## Newton’s Second Law

#### Purpose

To determine the acceleration of an object sliding down a ramp**.**

#### Objectives

- To learn how to use equipment for automated data acquisition.
- To learn how to organize data.
- To learn how to plot data and analyze it using statistical methods.
- To learn how to determine physical quantities graphically.

#### Equipment

- Air pump and air track with a glider
- Pasco Mechanical Kit
- One photogate to connect to Pasco 850 Interface
- Ruler or calipers

#### Pre-lab Activity

**Derivation of the acceleration **

An object with mass *M* glides frictionlessly along a horizontal track. It is connected to a hanging object with mass *m* through a cord and a pulley as shown on the diagram. Determine the acceleration of the gliding object in the absence of friction.

*Question 1. What will be the acceleration if friction was present and the coefficient of kinetic friction is μ ?*

#### Theory

In the absence of friction, the acceleration of the glider in the diagram above is given by the formula:

,

where *M *is the mass of the glider, and *m* is the mass of the hanging object.

#### Preliminary Setup

###### Experimental Setup

**Things to watch:**

- The air track must be level!
- The photogate must blink each time a black tape portion goes through

#### Activity. Determine the acceleration of the glider.

- Set the glider along the track above the photogate.
- Turn on the air pump to level 3 and set the Pasco Software to record measurements
- Let the glider move down the track through the photogate and stop the measurements.
- Using the Pasco Software, graph the velocity vs. time measurements. Use linear fit to determine the least-square fit line and find its slope.
- The slope of that graph is the acceleration of the glider.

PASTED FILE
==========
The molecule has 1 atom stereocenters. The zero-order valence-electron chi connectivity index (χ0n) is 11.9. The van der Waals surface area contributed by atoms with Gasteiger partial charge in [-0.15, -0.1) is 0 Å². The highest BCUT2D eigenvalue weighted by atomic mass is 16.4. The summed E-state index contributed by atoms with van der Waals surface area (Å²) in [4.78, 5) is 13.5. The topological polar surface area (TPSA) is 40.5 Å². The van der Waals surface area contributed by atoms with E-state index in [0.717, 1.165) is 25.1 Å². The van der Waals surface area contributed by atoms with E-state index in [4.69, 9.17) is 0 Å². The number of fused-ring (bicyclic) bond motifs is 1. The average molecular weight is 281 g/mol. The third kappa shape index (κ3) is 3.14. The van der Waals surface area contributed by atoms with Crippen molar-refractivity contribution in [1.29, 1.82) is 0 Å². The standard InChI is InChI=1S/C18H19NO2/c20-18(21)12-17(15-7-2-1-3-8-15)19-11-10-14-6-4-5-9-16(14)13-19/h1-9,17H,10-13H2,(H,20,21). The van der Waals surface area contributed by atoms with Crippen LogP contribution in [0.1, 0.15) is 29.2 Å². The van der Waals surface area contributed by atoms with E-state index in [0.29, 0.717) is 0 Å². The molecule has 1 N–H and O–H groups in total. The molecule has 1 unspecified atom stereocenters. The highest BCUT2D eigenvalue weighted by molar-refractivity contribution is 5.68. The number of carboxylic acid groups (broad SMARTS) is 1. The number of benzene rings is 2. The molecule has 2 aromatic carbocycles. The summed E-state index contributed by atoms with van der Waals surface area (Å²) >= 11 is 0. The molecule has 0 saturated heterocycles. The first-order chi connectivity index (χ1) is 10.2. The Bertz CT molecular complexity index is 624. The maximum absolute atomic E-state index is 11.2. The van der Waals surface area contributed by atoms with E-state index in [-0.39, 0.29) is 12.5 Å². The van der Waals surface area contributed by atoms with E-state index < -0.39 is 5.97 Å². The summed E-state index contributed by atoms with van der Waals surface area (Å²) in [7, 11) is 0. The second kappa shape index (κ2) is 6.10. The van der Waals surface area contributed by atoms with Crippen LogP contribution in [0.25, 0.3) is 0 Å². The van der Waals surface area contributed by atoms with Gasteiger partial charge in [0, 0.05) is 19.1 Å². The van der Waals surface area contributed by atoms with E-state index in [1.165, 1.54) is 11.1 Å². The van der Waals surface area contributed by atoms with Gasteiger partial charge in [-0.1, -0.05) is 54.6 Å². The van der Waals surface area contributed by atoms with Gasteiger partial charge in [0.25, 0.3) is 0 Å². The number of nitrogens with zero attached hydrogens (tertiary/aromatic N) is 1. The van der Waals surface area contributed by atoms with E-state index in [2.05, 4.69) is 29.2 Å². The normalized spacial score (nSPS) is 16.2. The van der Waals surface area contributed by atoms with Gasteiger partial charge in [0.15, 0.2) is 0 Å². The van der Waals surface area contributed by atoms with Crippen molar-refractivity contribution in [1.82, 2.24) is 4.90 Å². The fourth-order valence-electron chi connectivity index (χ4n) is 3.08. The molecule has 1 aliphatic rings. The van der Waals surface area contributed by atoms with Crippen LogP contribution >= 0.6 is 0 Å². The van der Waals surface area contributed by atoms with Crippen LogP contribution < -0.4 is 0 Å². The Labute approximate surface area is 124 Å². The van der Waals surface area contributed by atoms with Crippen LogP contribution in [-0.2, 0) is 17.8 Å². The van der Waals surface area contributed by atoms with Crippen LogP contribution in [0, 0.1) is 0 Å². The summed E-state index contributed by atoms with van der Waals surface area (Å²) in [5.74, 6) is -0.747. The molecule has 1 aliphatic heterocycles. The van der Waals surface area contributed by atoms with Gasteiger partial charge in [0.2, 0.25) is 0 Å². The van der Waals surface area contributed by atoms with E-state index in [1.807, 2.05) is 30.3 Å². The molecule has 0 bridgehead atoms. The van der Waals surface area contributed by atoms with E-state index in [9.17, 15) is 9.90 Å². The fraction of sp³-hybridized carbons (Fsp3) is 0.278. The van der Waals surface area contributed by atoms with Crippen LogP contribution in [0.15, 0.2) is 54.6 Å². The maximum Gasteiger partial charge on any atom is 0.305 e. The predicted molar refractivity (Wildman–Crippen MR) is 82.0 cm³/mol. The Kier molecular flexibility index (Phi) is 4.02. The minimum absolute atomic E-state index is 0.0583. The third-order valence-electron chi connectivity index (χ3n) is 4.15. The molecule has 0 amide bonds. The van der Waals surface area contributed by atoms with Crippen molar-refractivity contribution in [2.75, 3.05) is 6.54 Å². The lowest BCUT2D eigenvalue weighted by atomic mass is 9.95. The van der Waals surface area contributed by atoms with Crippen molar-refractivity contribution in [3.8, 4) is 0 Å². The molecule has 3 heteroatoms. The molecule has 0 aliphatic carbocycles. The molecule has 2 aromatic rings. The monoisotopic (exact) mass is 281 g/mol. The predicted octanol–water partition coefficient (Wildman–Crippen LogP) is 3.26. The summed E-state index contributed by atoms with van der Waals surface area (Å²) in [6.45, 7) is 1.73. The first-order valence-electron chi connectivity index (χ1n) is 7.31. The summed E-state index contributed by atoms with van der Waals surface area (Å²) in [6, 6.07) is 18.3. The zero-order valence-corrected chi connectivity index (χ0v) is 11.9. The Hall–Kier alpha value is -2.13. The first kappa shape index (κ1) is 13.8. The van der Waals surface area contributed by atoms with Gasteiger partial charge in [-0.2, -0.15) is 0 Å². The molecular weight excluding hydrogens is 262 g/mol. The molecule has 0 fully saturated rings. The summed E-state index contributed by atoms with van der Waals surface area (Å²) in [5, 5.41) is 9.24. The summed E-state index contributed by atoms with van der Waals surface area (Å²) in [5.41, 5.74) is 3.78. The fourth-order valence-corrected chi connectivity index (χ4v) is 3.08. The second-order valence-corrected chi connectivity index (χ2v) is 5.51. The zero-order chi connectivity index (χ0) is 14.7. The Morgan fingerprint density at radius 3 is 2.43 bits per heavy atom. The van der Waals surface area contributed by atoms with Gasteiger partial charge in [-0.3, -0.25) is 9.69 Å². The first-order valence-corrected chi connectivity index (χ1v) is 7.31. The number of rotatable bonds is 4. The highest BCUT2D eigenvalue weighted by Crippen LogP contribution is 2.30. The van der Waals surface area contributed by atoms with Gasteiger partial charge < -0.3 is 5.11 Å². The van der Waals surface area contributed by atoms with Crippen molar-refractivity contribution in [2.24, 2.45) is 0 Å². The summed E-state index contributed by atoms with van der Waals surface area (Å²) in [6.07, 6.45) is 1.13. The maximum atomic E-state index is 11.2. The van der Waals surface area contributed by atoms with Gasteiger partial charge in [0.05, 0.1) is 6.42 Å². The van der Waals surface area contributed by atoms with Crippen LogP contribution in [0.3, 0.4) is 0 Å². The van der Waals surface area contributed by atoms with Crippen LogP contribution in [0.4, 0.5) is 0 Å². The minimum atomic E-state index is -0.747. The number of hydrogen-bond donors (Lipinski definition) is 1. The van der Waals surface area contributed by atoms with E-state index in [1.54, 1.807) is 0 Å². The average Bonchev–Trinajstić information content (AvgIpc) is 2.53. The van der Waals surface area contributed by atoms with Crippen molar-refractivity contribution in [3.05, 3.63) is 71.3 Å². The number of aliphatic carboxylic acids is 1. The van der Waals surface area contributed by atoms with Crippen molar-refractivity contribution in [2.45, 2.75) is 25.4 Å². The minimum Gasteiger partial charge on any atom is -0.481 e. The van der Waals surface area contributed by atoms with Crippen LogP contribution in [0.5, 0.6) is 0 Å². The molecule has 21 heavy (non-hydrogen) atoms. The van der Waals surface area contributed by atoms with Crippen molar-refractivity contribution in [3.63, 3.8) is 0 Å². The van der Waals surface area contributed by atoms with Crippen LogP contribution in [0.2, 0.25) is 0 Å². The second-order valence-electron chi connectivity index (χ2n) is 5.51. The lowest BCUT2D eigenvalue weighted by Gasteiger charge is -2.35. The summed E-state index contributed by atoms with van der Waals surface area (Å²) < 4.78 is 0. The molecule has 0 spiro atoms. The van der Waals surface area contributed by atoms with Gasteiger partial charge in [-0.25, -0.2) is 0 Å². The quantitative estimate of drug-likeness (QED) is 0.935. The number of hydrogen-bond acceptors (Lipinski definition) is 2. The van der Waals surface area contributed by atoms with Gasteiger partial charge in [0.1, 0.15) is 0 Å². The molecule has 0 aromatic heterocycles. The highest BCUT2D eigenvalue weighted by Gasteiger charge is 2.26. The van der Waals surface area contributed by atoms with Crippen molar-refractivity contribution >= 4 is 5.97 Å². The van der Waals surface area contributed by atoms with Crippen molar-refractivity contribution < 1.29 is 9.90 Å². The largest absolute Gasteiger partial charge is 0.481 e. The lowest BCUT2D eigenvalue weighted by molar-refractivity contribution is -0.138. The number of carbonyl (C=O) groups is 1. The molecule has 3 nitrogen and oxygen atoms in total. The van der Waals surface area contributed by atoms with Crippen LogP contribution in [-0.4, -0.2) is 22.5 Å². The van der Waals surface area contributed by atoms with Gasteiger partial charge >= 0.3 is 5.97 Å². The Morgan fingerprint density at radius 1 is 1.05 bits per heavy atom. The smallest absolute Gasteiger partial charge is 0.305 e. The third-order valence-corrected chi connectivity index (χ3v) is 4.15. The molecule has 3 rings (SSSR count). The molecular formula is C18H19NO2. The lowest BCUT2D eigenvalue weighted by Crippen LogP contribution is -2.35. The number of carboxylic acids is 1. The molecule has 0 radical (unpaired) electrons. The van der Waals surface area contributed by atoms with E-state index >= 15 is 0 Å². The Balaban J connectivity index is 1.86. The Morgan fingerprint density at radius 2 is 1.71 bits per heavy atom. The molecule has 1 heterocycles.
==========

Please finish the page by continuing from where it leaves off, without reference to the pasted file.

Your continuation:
#### Compare the theoretical prediction with your results for the acceleration

- Use the theoretical formula and calculate the acceleration of an object sliding down an incline track
- Compare the theoretical value with your experimental result

*Question: What is the percent difference between the two values?*

#### Analysis and Assignments

If you have a large discrepancy between the measured and the calculated acceleration work on A1. below. If your measured and calculated values for the acceleration agree to within 5% or less, work on A2. below.

**A1.** (Only if you have large discrepancy between the measured and calculated values for the acceleration). Check whether any of the following factors can be accountable for the discrepancy:

- Check your calculations for the theoretical value of the acceleration.
- Incorrect slope. Level the track again and re-rerun the experiment.
- Photogate. Let the glider through the photogate and make sure the photogate blinks properly. There should be a blink (only one) for each blackened space along the picket fence.
- Presence of friction. Increase the Air Pump level to 5 or higher and re-run the experiment.
- Using heavier or lighter hanging mass and re-run the experiment.

*Question: Which of the following factors affected your measurements?*

*Question: Were you able to obtain better results and improve the agreement between the experimental and theoretical value?*

**A2. **(Only if your experimental and theoretical values for the acceleration agreed within 5%). Repeat the experiment for a different hanging mass.

The theoretical acceleration is

,